Several Kansas communities are being pushed by "LGBT" activists to add homosexuals and transvestites to protected classes in anti-discrimination laws.
The Air Force has caved in to an atheist group by dropping a policy that ensures there are Bibles in lodgings on Air Force bases.
Following 10-plus years of legal conflict thanks to a nuisance lawsuit filed in 2001 by the American Civil Liberties Union (ACLU), a federal judge has finally ruled that a cross placed in the Mojave Desert in 1934 to honor World War I veterans may remain there permanently.
In the settlement approved April 23, the National Park Service will turn over the hilltop area known as Sunrise Rock, upon which the simple cross sat before being removed by the park service, in return for the private donation of five acres elsewhere in the 1.6 million acre preserve in Southern California. The care of the cross site will fall to a Veterans of Foreign Wars post in Barstow, California, along with the Veterans Home of California-Barstow, reported the Associated Press.
“Once the swap is complete, the park service will fence the site, leaving entrances for visitors, and post signs noting that it is private land,” reported AP. Said Mojave National Preserve spokeswoman Linda Slater of the lengthy legal wrangling: “We want to wrap this, we want to get it done. No cross can go up until the exchange is complete.”
The land is being donated by Henry and Wanda Sandoz, who lived in the area before moving to Yucca Valley. Henry had promised World War I veteran Riley Bembry, who first erected the cross in 1934, that he would continue caring for the site after Bembry died, and Wanda said that over the years her husband cared for or replaced several crosses that had been stolen or defaced. “We love the cross,” she told AP. “It’s in a beautiful spot…. My husband is not a veteran, but he feels like this is something he can do for our country.”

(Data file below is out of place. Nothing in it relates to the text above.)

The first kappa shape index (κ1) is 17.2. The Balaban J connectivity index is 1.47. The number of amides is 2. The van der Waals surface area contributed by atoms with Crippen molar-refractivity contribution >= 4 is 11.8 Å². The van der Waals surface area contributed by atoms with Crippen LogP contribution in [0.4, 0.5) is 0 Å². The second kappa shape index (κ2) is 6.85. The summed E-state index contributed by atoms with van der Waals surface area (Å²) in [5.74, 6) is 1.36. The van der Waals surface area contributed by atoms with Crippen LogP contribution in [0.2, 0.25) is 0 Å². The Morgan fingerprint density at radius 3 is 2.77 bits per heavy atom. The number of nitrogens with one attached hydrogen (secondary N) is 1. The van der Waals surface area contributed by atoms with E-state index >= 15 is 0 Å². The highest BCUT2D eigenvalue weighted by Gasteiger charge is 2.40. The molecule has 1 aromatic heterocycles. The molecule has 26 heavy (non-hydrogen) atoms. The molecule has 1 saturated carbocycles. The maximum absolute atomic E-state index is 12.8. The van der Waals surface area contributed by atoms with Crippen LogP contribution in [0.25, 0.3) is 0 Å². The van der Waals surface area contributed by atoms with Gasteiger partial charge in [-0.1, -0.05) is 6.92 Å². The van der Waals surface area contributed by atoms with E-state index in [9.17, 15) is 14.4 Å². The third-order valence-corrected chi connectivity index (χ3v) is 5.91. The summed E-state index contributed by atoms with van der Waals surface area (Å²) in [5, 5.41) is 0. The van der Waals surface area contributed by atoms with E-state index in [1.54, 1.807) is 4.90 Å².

A cross that has graced a World War I memorial at a fire department in Rhode Island for over 90 years has become the latest target of the atheist Freedom From Religion Foundation (FFRF). The group charges that the cross, perched atop the memorial at a fire stations in Woonsocket, a suburb of Providence, amounts to a religious symbol and, thus, is unconstitutionally impermissible on public property in the God-fearing community.
In an exhaustive seven-page letter to Woonsocket’s mayor, Leo Fontaine, FFRF objected to the “unconstitutional Latin cross” on the memorial in the fire station’s parking lot, as well as the “unconstitional religious postings on the Woonsocket Fire Department website.” Most specifically, the anti-religious group complained about the web content, is a page containing “a prayer that makes reference to a monotheistic god and a picture of an angel.”
“It is unlawful for a city government and its agencies to display patently religious symbols and messages on city property,” the atheist group soberly advised. “The website impermissibly demonstrates a preference for religion over non-religions,” and the Latin cross on the memorial “demonstrates Woonsockets preference for Christianity over other religions and nonreligion.”
If you want to know why American popular culture has become so strange and raunchy, it’s because we have a new popular religion that now also permeates public education: Nihilism, or Nothingism. Its holy scripture is Rolling Stone magazine, where writers use the “F” word and other similar repulsive expressions routinely in its pages.
A Catholic bishop in Illinois has come under intense attack for his comparison of President Obama’s healthcare policies with actions taken by Hitler in Germany. Bishop Daniel Jenky told attendees during a mass at St. Mary’s Cathedral in Peoria April 14 that the Obama administration is modeling historically repressive regimes that “tried to force Christians to huddle and hide only within the confines of their churches.”
Over the weekend, President Barack Obama signed an executive order granting himself power to impose sanctions against companies that are suspected of assisting the Syrian and Iranian regimes of employing information technology to carry out human rights abuses.
Another new Bible is making its way onto the shelves of Christian bookstores and the Sam’s Club religious section, touted by its publisher as a fresh and easy-to-understand translation for those who may own a Bible, but never read it.
Planned Parenthood of Wisconsin announced April 20 that it was suspending the distribution of the abortion pill RU-486, citing a new state law that has tightened the restrictions on what has come to be known as “non-surgical” or “web cam” abortions — so named because abortionists can approve the procedure without personally examining a pregnant mother.